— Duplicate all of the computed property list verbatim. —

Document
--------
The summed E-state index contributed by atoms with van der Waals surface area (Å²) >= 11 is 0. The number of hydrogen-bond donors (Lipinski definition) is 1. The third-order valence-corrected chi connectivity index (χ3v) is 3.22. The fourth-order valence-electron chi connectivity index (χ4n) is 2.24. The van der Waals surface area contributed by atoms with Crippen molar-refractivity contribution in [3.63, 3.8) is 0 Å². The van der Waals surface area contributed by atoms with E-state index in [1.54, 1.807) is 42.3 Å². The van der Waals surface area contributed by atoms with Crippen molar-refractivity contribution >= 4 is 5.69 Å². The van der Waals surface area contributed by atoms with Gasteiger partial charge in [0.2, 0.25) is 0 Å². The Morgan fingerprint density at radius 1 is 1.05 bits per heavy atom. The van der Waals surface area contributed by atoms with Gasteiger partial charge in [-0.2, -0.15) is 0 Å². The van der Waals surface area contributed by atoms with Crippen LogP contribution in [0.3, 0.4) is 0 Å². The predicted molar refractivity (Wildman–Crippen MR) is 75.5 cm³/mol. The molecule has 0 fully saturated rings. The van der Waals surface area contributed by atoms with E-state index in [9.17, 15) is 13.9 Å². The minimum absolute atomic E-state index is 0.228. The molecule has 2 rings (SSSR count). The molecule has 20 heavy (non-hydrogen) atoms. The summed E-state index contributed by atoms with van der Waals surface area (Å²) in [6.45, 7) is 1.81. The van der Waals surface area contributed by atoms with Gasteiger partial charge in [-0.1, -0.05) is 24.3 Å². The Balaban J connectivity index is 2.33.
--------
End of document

The summed E-state index contributed by atoms with van der Waals surface area (Å²) >= 11 is 0. The number of hydrogen-bond donors (Lipinski definition) is 1. The third-order valence-corrected chi connectivity index (χ3v) is 3.22. The fourth-order valence-electron chi connectivity index (χ4n) is 2.24. The van der Waals surface area contributed by atoms with Crippen molar-refractivity contribution in [3.63, 3.8) is 0 Å². The van der Waals surface area contributed by atoms with E-state index in [1.54, 1.807) is 42.3 Å². The van der Waals surface area contributed by atoms with Crippen molar-refractivity contribution >= 4 is 5.69 Å². The van der Waals surface area contributed by atoms with Gasteiger partial charge in [0.2, 0.25) is 0 Å². The Morgan fingerprint density at radius 1 is 1.05 bits per heavy atom. The van der Waals surface area contributed by atoms with Gasteiger partial charge in [-0.2, -0.15) is 0 Å². The van der Waals surface area contributed by atoms with Crippen LogP contribution in [0.3, 0.4) is 0 Å². The predicted molar refractivity (Wildman–Crippen MR) is 75.5 cm³/mol. The molecule has 0 fully saturated rings. The van der Waals surface area contributed by atoms with E-state index in [9.17, 15) is 13.9 Å². The minimum absolute atomic E-state index is 0.228. The molecule has 2 rings (SSSR count). The molecule has 20 heavy (non-hydrogen) atoms. The summed E-state index contributed by atoms with van der Waals surface area (Å²) in [6.45, 7) is 1.81. The van der Waals surface area contributed by atoms with Gasteiger partial charge in [-0.1, -0.05) is 24.3 Å². The Balaban J connectivity index is 2.33.